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Re: [OPEN] and/or [PORT] : a practical question

From: Pat Hayes <phayes@ihmc.us>
Date: Tue, 30 Mar 2004 19:55:14 -0800
Message-Id: <p06001f2bbc8ff01809c0@[]>
To: Jeremy Carroll <jjc@hplb.hpl.hp.com>
Cc: SWBPD list <public-swbp-wg@w3.org>

>I find myself agreeing with what almost everybody says in almost 
>every thread: unfortunately this is not very consistent. I suspect 
>it reflects me not being an expert in this area.
>I wonder if there is consensus that if you find yourself using 
>metaclasses it is worth thinking about the trade-offs. (i.e. 
>metaclasses may be useful, but also have known difficulties)

The only difficulty is the fact that metaclasses are inconsistent 
with the DL subcase. I do not mean to imply that this is not a real 
disadvantage, but we don't need to go looking for other, imaginary, 

Actually there is one problem, which is purely terminological. The 
term "metaclass" itself is misleading, as it suggests that classes 
with classes as instances are somehow different in kind from classes 
with other kinds of instance. This presumption underlies the 
'layered' view of modelling incorporated into UML, for example, but 
it has no basis in any theory of classes or sets or concepts that I 
am aware of.

There might indeed be a useful notion of metaclass, meaning a class 
in a metatheory: but we should not identify that notion with the 
notion of a class containing other classes as instances. The two 
notions are orthogonal.


>Natasha Noy wrote:
>>At 7:54 PM +0100 3/27/04, Aldo Gangemi wrote:
>>>My two cents ...
>>[snipping eighteen cents...]
>>>Bottom-line: let Natasha, Bernard, or anyone else produce cases of 
>>>reasonable use of metaclasses, and let's try to find an 
>>>alternative way to model them. If that way is unnecessarily 
>>>complicated for the use case we are considering, then we can 
>>>consider that use an example of best annotation practice.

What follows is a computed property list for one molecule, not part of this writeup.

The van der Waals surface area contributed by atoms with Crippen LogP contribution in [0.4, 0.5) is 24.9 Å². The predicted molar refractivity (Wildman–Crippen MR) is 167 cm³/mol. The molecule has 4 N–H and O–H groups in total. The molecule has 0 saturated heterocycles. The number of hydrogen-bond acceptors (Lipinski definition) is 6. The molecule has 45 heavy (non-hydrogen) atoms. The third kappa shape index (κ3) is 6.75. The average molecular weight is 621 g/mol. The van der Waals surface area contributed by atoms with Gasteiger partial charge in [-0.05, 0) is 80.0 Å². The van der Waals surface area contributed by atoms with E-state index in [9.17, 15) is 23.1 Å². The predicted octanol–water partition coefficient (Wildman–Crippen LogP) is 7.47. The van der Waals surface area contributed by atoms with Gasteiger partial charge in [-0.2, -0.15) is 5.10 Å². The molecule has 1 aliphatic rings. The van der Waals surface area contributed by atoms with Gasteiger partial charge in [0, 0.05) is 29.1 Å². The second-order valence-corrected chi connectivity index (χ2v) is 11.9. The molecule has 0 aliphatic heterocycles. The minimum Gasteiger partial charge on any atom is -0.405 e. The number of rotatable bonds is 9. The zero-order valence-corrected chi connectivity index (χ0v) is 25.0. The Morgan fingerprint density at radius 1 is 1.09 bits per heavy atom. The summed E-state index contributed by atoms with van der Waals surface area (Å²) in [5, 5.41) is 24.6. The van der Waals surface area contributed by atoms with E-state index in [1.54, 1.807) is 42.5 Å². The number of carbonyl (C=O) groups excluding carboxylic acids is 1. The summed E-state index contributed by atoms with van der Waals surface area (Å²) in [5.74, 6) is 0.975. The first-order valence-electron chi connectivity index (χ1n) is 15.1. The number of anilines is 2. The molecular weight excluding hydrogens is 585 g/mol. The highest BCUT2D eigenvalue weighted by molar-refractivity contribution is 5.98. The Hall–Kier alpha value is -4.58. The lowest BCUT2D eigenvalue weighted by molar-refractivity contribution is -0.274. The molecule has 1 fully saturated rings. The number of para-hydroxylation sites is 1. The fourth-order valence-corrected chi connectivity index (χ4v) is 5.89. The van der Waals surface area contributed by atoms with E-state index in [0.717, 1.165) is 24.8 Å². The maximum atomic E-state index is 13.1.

>>Aldo, your bottom line assumes that it is _always_ better to avoid 
>>using metaclasses if there is a somewhat reasonable (but perhaps 
>>less intuitive, more cumbersome, but not overly so) way to 
>>represent the same thing without them. I think it is a strong 
>>assumption to make and using it as an imperative for best practices 
>>is even a stronger (and more dangerous) thing to do. It is already 
>>clear from the discussion that there is no consensus in the 
>>community. Given that, instead of trying to produce  documents that 
>>say "avoid metaclasses if at all possible", we should just 
>>acknowledge the different approaches and describe them. Then people 
>>can choose.
>>There should  be a "presumption of innocence" of any construct that 
>>is valid in the language. Sure, there are trade-offs. There are 
>>examples when using metaclasses allows for a simpler and more 
>>intuitive model or for easier use in application (e.g., some 
>>knowledge-acquisition applications; not all applications and 
>>reasoners on the SW are going to be DL reasoners). At the same 
>>time, you loose the ability to have a DL reasoner to use that 
>>information. And we should document that too and show ways to do it 
>>differently so that the ontology is in OWL DL, if that's what one 
>>As an aside, I must say that in my interactions with Protege users, 
>>many of those who use OWL for modeling, do it simply because it is 
>>a standard and never think or plan to invoke a classifier (or 
>>define any necessary and sufficient conditions; just necessary 
>>>IMO, it remains to be demonstrated that there exists a case in 
>>>which a reasoner must be able to reason on classes and metaclasses 
>>>in the same problem space, without alternative solutions.
>>Again, this assumes that, for all reasoning services, it is always 
>>best to avoid metaclasses. As many have pointed out already, we 
>>don't have enough experience to know what kind of modeling would 
>>work on the SW. More important, we don't have enough real SW 
>>applications to know what kind of reasoning will be most pervasive 
>>and useful on the SW. If we try to optimize the modeling for a 
>>particular single kind of reasoning (e.g., DL reasoning), we may 
>>shoot ourselves in the foot by encouraging people to produce 
>>ontologies that real-world SW reasoners won't be able to use 
>>productively. I am all for Pat's humility stance.

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Received on Tuesday, 30 March 2004 22:55:10 EST

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